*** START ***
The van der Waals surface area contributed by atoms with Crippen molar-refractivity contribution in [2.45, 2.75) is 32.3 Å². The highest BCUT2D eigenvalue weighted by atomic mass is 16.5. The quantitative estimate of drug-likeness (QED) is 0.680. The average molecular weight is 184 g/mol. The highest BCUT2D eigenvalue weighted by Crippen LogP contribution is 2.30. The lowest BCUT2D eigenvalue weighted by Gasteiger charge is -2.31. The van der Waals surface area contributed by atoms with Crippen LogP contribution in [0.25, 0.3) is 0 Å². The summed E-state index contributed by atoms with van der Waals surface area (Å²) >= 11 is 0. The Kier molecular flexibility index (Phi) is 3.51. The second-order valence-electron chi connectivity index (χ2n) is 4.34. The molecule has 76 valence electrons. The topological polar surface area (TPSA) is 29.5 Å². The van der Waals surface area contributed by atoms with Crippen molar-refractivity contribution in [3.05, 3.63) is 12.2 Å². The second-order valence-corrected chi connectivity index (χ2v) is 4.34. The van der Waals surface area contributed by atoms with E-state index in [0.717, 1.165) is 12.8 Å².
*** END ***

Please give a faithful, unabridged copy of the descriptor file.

The van der Waals surface area contributed by atoms with Crippen molar-refractivity contribution in [2.45, 2.75) is 32.3 Å². The highest BCUT2D eigenvalue weighted by atomic mass is 16.5. The quantitative estimate of drug-likeness (QED) is 0.680. The average molecular weight is 184 g/mol. The highest BCUT2D eigenvalue weighted by Crippen LogP contribution is 2.30. The lowest BCUT2D eigenvalue weighted by Gasteiger charge is -2.31. The van der Waals surface area contributed by atoms with Crippen LogP contribution in [0.25, 0.3) is 0 Å². The summed E-state index contributed by atoms with van der Waals surface area (Å²) >= 11 is 0. The Kier molecular flexibility index (Phi) is 3.51. The second-order valence-electron chi connectivity index (χ2n) is 4.34. The molecule has 76 valence electrons. The topological polar surface area (TPSA) is 29.5 Å². The van der Waals surface area contributed by atoms with Crippen molar-refractivity contribution in [3.05, 3.63) is 12.2 Å². The second-order valence-corrected chi connectivity index (χ2v) is 4.34. The van der Waals surface area contributed by atoms with E-state index in [0.717, 1.165) is 12.8 Å².